DO NOT USE CHLORINE BLEACH
TO CLEAN OR KILL TOXIC MOLD
Whether it’s found in a home or a commercial building, mold can cause serious health problems. Don’t make matters worse by trying to clean toxic mold with bleach.
Chlorine Bleach kills bacteria and viruses, but has not been proven effective in killing molds on porous surfaces like wood and drywall.
Bleach is 94% water. Water is one of the main contributors of the growth of harmful bacteria and mold. Attempts to remediate toxic mold using bleach only re-grow and regenerate mold and bacteria – at twice the rate originally found before bleaching.
Chlorine bleach should not be used in mold removal as confirmed by OSHA’s Mold Remediation guidelines.
For more information about the hazards of using bleach see Dr. Mercola’s interview with Dr. Jack Thrasher: Dr. Thrasher on the health dangers of mold
PuroClean Emergency Recovery Services Mold Remediation Protocol adheres to the standards for mold removal as illustrated in:
The 4 Steps that *must* be taken to deal with toxic mold:
Step 1: Identify Water Source
The first step in any toxic mold remediation project, and the most crucial step, is to deal with the underlying water situation. Mold is always related to water, so a search for mold will always begin by using professional meters and expertise to look for unwanted water under cabinets or inside of walls, etc.
No matter what we do, if the source of the water isn’t fixed, then the toxic mold will return!
We inform the property owner of our findings from the inspection and offer you opportunity to consult with a third-party, qualified Indoor Environmental Professional (IEP). An IEP helps evaluate the extent of the problem and writes the remediation protocol. Because it’s impossible to determine the type of mold by looking at it, an indoor air quality test identifies the type, species, and extent of mold infestation. This step is crucial if someone wants to know the specific molds present for health reasons. However, the EPA and NYC standards for mold removal allow our company to deal with small areas of visible mold without the necessity of requiring an IEP. When the area of visible mold is larger, then we do require an IEP to be involved in the process.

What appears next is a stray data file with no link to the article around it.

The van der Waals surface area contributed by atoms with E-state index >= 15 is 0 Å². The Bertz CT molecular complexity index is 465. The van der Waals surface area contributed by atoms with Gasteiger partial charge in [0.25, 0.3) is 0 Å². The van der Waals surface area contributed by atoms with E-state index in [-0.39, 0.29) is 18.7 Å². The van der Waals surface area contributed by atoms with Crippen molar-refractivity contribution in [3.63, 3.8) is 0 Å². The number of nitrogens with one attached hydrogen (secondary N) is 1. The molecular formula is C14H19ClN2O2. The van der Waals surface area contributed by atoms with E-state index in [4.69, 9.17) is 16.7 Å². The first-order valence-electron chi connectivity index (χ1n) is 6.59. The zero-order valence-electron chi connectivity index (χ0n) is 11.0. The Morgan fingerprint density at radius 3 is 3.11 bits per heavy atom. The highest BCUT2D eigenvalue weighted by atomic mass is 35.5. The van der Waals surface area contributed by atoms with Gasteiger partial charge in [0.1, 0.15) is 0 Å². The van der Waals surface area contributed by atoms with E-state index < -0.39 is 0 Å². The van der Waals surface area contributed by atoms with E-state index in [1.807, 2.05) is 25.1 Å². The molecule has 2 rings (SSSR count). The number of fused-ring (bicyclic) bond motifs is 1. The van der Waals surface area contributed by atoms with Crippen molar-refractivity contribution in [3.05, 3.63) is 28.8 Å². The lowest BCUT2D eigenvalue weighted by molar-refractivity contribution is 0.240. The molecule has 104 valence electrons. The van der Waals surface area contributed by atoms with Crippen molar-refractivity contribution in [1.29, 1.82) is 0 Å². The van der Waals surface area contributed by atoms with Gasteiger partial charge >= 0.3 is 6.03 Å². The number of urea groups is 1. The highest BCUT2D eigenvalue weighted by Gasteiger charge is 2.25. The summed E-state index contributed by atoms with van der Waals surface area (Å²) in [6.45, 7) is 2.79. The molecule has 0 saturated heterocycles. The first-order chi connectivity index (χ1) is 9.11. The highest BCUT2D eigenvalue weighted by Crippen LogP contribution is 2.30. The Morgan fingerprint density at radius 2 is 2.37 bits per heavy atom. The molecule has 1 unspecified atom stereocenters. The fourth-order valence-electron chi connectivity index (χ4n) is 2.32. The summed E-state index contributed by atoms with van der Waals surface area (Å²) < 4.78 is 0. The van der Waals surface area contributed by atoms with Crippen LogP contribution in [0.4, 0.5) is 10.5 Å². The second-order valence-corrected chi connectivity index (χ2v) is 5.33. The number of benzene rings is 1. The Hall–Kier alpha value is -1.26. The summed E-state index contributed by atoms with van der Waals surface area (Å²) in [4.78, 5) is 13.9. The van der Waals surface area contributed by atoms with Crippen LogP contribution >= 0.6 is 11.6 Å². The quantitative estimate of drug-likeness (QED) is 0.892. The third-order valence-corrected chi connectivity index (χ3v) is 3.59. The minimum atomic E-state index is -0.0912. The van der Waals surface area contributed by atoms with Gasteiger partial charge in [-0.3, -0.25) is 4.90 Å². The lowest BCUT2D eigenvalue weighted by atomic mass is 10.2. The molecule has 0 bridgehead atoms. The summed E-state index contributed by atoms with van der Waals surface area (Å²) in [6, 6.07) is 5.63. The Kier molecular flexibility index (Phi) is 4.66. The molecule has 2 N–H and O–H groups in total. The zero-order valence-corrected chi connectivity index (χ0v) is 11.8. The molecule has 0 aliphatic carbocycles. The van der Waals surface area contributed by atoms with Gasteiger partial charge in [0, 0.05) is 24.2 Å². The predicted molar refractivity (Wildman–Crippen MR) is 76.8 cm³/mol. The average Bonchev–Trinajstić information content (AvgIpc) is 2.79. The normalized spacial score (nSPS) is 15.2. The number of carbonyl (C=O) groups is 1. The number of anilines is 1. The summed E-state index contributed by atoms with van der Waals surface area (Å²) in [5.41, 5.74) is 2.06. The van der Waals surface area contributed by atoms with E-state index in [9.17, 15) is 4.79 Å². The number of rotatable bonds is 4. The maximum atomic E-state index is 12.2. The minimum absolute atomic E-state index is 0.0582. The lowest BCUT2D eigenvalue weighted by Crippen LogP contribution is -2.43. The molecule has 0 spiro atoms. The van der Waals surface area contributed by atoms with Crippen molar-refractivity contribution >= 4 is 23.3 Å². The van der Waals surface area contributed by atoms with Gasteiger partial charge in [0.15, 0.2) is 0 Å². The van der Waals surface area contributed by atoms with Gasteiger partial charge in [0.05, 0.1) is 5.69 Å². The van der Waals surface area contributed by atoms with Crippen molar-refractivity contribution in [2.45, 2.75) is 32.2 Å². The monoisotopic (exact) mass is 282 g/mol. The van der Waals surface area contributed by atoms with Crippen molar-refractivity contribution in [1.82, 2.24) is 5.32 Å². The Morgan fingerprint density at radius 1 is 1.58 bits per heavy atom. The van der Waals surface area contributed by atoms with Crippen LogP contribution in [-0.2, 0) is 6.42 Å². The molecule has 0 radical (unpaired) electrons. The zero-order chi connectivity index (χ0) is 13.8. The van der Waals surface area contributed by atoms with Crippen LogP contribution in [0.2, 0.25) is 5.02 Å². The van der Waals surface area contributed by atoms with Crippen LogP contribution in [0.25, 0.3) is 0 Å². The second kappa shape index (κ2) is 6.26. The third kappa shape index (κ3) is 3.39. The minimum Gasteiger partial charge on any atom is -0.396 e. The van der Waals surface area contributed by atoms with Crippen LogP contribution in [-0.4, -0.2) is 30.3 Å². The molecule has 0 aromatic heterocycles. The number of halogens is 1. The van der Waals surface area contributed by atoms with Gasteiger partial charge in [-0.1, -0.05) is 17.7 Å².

Step 3: Remediate the Mold
We treat every mold contamination situation as a serious matter. Remediation efforts are the same, regardless of the type of mold involved. As professionals, we treat all mold as hazardous, so our procedures, processes, and safety precautions are the same for every project.
The object of mold remediation is to kill mold at its “roots” and safely remove it while protecting the health of your family or employees. Therefore effective mold remediation disinfects porous wood and drywall while monitoring the safety of indoor air quality by providing containment and creating a negative air flow preventing the contamination of other areas of the home or commercial building.
Step 4: Clearance Test
At the end of every mold remediation, regardless of the size of the restoration, an air sample should be taken by an independent third-party qualified mold testing company and sent to a laboratory for analysis.
This step checks our work to make sure the mold has indeed been removed.
The reasonable standard used to evaluate the sample is that the mold counts by “less than outdoors.” Since we live in an interactive world and the “outside” comes in every time we open the door, the fact that spore counts in our remediation area are less than the outside indicates that the mold removal was successful.